Toby Barker M.Ost (Dist)
Toby graduated with distinction from the British School of Osteopathy and was awarded the prizes for overall academic performance in his 2nd, 3rd and final years. Until it’s recent closure he practised at John Lant and Partners in Cambridge.
He has since gained experience helping people from all walks of life; including athletes, office workers, expectant mothers, the elderly and everyone in between! As a qualified gym instructor, he is also keen on helping patients with rehabilitative exercises and stretches as well as supporting them during their return to normal activities.
He balances practising in Cambridge and Suffolk with lecturing at the University College of Osteopathy (formally the British School of Osteopathy) in London and as a visiting lecturer at the University of Hertfordshire; and through his undergraduate research has developed a particular interest in the neurology and psychology of pain, particularly persistent pain.
In his spare time enjoys karate, swimming, rock climbing and keeping up to date with recent research in Osteopathy and healthcare. He recently returned from volunteering in Indonesia with the Hands with Heart foundation, treating children and adults with disabilities who can't access adequate care alongside fellow osteopaths and physiotherapists.
Osteopathy is a system of diagnosis and treatment predominantly targeted at the musculoskeletal system (muscles, joints, ligaments etc…). Osteopaths take a broad, holistic, view of patients; appreciating that many factors beyond the area of pain, such as your lifestyle, occupation and life stresses can affect your body and therefore symptoms. Treatment and management will include both hands-on techniques such as manipulation, stretching and massage, as well as rehabilitative exercise, advice and education on your complaint in order to get you on the road to recovery.
The most common conditions we see and manage as Osteopaths are Low Back Pain, which 80% of us will experience at some point on our lives, and Neck Pain; both of which Osteopathy is recommended for alongside exercise by government guidelines. Although Osteopaths are most commonly known for treating spinal pain, we can also help manage many other complaints such as joint and muscle injuries (shoulder, knee, hip, ankle, elbow for example…), sports injuries, arthritic pain and headaches related to the neck. Please do not hesitate to contact me if you have any specific questions regarding conditions we may help manage.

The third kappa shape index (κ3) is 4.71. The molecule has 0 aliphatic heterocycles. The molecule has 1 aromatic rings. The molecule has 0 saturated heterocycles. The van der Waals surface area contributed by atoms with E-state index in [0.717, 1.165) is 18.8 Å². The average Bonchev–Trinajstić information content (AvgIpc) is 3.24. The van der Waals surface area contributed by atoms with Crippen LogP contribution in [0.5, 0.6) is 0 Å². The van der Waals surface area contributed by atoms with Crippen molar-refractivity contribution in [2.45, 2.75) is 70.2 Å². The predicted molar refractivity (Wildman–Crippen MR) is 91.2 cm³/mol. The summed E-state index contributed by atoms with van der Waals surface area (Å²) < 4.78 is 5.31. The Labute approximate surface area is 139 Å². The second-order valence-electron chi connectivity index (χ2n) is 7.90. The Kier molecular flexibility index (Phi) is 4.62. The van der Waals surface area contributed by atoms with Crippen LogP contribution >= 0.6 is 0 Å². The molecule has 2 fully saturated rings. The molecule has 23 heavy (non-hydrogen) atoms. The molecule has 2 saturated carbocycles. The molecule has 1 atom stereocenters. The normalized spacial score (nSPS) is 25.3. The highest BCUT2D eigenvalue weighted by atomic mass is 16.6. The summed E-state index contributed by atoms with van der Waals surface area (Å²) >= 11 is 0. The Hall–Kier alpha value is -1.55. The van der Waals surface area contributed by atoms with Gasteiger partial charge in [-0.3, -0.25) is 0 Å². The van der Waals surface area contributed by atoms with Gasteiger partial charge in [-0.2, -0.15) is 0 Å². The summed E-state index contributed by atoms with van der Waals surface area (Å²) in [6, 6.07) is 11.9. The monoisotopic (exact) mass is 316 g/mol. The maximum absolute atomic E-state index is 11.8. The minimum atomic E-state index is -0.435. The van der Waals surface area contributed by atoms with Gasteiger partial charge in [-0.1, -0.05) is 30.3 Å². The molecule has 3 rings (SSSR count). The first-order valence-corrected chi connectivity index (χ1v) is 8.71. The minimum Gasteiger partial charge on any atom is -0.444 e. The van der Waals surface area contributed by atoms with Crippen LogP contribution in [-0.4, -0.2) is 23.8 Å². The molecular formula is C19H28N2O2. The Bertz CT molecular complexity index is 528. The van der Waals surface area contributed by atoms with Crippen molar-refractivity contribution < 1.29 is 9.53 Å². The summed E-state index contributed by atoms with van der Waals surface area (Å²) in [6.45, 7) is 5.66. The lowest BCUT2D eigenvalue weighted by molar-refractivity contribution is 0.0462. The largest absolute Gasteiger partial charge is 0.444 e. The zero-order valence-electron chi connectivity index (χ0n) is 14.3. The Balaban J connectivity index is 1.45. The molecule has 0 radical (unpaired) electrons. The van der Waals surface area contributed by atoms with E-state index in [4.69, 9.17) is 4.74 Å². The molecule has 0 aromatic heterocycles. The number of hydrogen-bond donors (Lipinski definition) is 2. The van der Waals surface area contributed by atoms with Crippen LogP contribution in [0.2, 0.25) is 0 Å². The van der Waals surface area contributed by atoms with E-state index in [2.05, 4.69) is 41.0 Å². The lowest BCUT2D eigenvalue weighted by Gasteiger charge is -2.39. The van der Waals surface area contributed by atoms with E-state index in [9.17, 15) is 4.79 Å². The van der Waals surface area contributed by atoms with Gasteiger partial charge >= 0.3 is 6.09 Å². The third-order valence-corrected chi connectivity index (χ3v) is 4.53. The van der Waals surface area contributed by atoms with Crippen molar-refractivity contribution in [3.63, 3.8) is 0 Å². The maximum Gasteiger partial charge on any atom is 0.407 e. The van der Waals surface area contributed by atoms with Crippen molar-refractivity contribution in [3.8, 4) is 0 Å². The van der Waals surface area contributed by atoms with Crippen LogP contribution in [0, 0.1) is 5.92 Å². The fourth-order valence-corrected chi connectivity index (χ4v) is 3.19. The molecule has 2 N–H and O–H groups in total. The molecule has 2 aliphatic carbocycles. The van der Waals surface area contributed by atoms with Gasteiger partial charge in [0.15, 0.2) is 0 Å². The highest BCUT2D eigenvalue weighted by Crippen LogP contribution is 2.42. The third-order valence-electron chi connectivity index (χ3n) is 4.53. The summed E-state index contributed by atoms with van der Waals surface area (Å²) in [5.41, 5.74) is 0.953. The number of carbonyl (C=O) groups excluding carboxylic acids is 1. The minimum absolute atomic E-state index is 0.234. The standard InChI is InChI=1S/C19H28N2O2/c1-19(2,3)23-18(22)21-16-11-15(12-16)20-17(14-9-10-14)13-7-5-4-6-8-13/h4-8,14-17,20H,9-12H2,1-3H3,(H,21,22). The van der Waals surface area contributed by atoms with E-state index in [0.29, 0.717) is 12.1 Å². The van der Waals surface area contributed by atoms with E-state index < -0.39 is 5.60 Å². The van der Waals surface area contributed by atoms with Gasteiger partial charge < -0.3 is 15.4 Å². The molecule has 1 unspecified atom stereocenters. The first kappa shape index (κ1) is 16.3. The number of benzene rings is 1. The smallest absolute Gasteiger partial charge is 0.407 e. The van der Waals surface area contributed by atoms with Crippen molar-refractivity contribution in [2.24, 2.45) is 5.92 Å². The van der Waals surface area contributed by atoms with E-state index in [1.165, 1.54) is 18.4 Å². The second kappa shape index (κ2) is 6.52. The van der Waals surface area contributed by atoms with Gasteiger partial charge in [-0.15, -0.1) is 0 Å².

Osteopaths train for a minimum of 4 years at undergraduate level and alongside studying anatomy, physiology, technique and research methods must complete over 1000 hours of supervised clinical practice. By law, all Osteopaths in the UK must be registered with the General Osteopathic Council (GOsC), who regulate the practice of Osteopathy in the UK, ensuring that all Osteopaths are appropriately trained, insured and keep up to date with continued professional development.
What to expect...
Your initial consultation will last about an hour; follow up appointments are usually between 30-45 minutes. During your consultation your Osteopath will discuss your symptoms and medical history. All information will remain confidential. They will then examine you – you may be asked to perform some active movements as well as your Osteopath assessing the range of your joints passively by moving them for you. Your Osteopath may also need to perform tests such as taking your blood pressure or your reflexes. After examination your Osteopath will discuss with you what they think is going on and explain how they might be able to help and how quickly they expect you to recover, as well as other options available. In some instances it may be necessary to refer you to your GP or another healthcare practitioner for further investigations. If you are happy to proceed treatment will be offered during your first consultation.
You may be asked to remove some items of clothing in order for your Osteopath to assess and treat you; it is therefore advisable that you bring either comfortable underwear or shorts for your appointment. If you are uncomfortable with removing clothing you will be offered a medical gown or are welcome to remain clothed; however, it is recommended that if this is the case you wear sensible attire, for example jogging bottoms or long shorts instead of jeans if we need to assess your knee. You are welcome to be accompanied by a chaperone should you wish.
Treatment usually consists of your Osteopath moving your joints and muscles using massage and stretching techniques, they may also use manipulation techniques, where you might hear a small ‘click’ from your joints – your Osteopath will always discuss what techniques they intend to use and ensure you are comfortable during the treatment. If appropriate you may be provided with exercise or lifestyle advice. You may feel sore following treatment; however, this rarely lasts for longer than 24-48 hours.